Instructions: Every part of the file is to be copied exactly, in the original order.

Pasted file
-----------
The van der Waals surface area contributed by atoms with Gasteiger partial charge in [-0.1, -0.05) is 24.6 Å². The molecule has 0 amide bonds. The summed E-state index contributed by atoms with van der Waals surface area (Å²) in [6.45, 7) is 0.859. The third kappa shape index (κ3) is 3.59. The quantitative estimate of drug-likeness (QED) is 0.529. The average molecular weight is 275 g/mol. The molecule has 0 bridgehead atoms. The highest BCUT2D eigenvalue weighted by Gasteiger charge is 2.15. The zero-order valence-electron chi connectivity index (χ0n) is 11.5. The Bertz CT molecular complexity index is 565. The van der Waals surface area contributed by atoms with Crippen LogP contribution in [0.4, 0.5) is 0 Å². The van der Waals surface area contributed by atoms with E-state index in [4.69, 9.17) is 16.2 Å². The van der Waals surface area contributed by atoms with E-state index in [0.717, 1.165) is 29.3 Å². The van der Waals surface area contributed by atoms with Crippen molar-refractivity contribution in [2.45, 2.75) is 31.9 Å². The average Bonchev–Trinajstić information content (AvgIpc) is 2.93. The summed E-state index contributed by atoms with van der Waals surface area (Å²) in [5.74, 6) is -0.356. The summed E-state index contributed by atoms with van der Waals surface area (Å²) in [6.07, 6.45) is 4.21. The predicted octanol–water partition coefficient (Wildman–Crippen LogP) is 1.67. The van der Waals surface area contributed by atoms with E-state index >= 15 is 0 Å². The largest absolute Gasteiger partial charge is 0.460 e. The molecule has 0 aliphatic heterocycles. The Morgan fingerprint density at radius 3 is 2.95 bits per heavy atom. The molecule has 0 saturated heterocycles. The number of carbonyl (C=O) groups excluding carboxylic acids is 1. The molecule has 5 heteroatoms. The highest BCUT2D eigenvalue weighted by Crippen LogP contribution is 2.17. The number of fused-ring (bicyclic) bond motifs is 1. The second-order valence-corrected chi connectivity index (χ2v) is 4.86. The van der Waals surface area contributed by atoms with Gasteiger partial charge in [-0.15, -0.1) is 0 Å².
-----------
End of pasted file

The van der Waals surface area contributed by atoms with Gasteiger partial charge in [-0.1, -0.05) is 24.6 Å². The molecule has 0 amide bonds. The summed E-state index contributed by atoms with van der Waals surface area (Å²) in [6.45, 7) is 0.859. The third kappa shape index (κ3) is 3.59. The quantitative estimate of drug-likeness (QED) is 0.529. The average molecular weight is 275 g/mol. The molecule has 0 bridgehead atoms. The highest BCUT2D eigenvalue weighted by Gasteiger charge is 2.15. The zero-order valence-electron chi connectivity index (χ0n) is 11.5. The Bertz CT molecular complexity index is 565. The van der Waals surface area contributed by atoms with Crippen LogP contribution in [0.4, 0.5) is 0 Å². The van der Waals surface area contributed by atoms with E-state index in [4.69, 9.17) is 16.2 Å². The van der Waals surface area contributed by atoms with E-state index in [0.717, 1.165) is 29.3 Å². The van der Waals surface area contributed by atoms with Crippen molar-refractivity contribution in [2.45, 2.75) is 31.9 Å². The average Bonchev–Trinajstić information content (AvgIpc) is 2.93. The summed E-state index contributed by atoms with van der Waals surface area (Å²) in [5.74, 6) is -0.356. The summed E-state index contributed by atoms with van der Waals surface area (Å²) in [6.07, 6.45) is 4.21. The predicted octanol–water partition coefficient (Wildman–Crippen LogP) is 1.67. The van der Waals surface area contributed by atoms with E-state index >= 15 is 0 Å². The largest absolute Gasteiger partial charge is 0.460 e. The molecule has 0 aliphatic heterocycles. The Morgan fingerprint density at radius 3 is 2.95 bits per heavy atom. The molecule has 0 saturated heterocycles. The number of carbonyl (C=O) groups excluding carboxylic acids is 1. The molecule has 5 heteroatoms. The highest BCUT2D eigenvalue weighted by Crippen LogP contribution is 2.17. The number of fused-ring (bicyclic) bond motifs is 1. The second-order valence-corrected chi connectivity index (χ2v) is 4.86. The van der Waals surface area contributed by atoms with Gasteiger partial charge in [-0.15, -0.1) is 0 Å².